Welcome to the 25th Moravian Music Festival in historic Salem!
Some quick points about your surroundings to provide perspective and enhance appreciation.
The story of the Southern Province begins with the Moravians in North Carolina, as they carve out of the wilderness a suitable environment “to serve their neighbors, establish a town where the Moravian ideals of Christian living might be practically realized, and to preach the Gospel to the Indians.” *
Wachovia (Wachau) is the tract of 100,000 acres of land, purchased by the Moravians from Lord John Carteret, the 2nd Earl of Granville, in 1753. Bishop Spangenberg travelled from Germany in 1752 to tend to administration of Bethlehem, PA and to select and obtain land for a settlement in North Carolina.
Salem is the central (but, not the first) settlement and economic center of the original Wachovia tract. On Jan. 6, 1766, trees were felled to prepare a sight for the first of five houses along Main St. A Gemeinhaus was completed in 1770, with the Salem congregation organized in 1771. The current Home Moravian Church was built in 1800.
The Home Church sanctuary is open for interpretation (tours) every afternoon in the summer. (Their schedule might be adjusted for Festival week.)
The other five congregations of Wachovia are:
Bethabara was the first settlement, where 15 single brothers from Bethlehem landed on Nov. 17, 1753. The 1788 Gemeinhaus and many other structures are part of Historic Bethabara Park (follow this link http://www.cityofws.org/departments/recreation-parks/historic-bethabara/about-bethabara and click on “visit”) “Bethabara” is a Hebrew word meaning “House of Passage”; it was chosen because of Bethabara’s role as the initial village prior to the founding of the towns of Bethania and Salem and the settlement of the rest of the Wachovia tract.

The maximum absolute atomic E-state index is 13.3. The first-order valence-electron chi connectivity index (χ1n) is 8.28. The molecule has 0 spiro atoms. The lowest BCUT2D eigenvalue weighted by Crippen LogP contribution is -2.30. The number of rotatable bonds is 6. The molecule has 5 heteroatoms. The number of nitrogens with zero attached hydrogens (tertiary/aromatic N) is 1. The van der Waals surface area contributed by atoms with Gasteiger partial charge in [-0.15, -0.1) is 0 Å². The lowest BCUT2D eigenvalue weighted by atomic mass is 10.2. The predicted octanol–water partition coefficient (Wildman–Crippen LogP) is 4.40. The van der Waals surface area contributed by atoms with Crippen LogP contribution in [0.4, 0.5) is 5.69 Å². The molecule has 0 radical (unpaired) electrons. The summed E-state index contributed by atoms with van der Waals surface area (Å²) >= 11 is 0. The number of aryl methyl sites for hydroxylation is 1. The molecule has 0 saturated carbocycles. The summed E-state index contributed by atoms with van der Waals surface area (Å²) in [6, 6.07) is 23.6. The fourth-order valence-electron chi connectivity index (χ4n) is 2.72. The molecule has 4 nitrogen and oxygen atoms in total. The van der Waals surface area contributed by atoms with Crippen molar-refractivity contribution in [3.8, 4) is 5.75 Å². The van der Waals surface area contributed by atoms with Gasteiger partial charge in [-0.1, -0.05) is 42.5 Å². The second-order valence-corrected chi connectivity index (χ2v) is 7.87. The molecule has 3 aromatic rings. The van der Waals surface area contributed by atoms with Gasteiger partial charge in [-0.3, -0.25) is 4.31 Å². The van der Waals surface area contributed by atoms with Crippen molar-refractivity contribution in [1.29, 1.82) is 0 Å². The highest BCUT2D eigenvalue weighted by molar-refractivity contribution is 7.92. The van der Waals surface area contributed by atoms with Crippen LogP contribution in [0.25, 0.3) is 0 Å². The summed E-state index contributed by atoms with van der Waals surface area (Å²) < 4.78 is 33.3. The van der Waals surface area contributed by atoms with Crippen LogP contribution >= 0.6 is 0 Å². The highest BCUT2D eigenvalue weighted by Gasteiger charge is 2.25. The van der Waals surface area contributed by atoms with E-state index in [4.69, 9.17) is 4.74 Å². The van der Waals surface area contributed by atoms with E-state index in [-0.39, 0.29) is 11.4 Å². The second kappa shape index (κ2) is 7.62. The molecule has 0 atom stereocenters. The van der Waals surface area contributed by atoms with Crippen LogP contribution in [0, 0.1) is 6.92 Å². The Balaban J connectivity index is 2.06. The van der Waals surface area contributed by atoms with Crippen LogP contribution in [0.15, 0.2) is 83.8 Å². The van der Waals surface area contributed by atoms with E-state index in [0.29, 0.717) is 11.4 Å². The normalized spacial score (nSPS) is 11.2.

Bethania was the second town, established in 1759 as a self-sufficient farming community which allowed both Moravian and non-Moravian settlers. Surveyor Christian Philip Gottleib Reuter designed Bethania to withstand the challenges and dangers of the often hostile frontier landscape during the tumultuous years of the French and Indian Wars. Borrowing from town designs used in Medieval Europe, Reuter clustered the individual home lots in the center of the 2,500 acres that comprised the Bethania Town Lot and surrounded these residential lots with land segregated into orchard lots, bottom land lots, and upland lots. Tour daily at The Historic Bethania Visitor Center, including Alpha Chapel, Wolff-Moser House, and Moravian Book and Gift Shop.
The South Fork society received more settlers from Heidelberg, PA in 1771, to the point that a congregation was formed in 1773 as Friedberg.
A group of Germans from Broadbay, Maine moved to the southeastern corner of Wachovia in 1769 and formed the Friedland congregation in 1780.
Four families moved to the western part of Wachovia in 1772 and joined the preaching at the Douthit house. This nucleus formed the Hope congregation in 1780.
“Old Salem Museum and Gardens” is the name of the non-profit corporation that preserves, restores, researches, reconstructs, educates, displays, and re-enacts much of the daily life of the Salem Moravians in the 18th and 19th centuries. Many of the restored or reconstructed homes and structures in Salem are open for ticketed tours.
Salem College and Academy offers both a residential high school program, originally, Salem Female Academy, and “a liberal arts college for women.” Among Wachovia’s early residents were 16 girls and women who walked more than 500 miles from Bethlehem, Pennsylvania to join the new community in 1766. One of them was 17-year-old Elisabeth Oesterlein, who would become the first teacher of what is now Salem College – a girl’s school, formed in Salem in 1772.
Winston-Salem is the result of a merger of two towns in 1913. Winston was established in 1849, when Stokes County was divided, and the new County of Forsyth (which surrounded and encompassed the Wachovia tract) needed a county seat. Rather than have the courthouse in the town of Salem, the Moravians sold 51 1/4 acres for Winston, just at the top of the hill, to the north, for $256.
* Historical information about Salem, NC from With Courage for the Future; the story of the Moravian Church, Southern Province, by C. Daniel Crews and Richard Starbuck, 2002, Moravian Church in America, Southern Province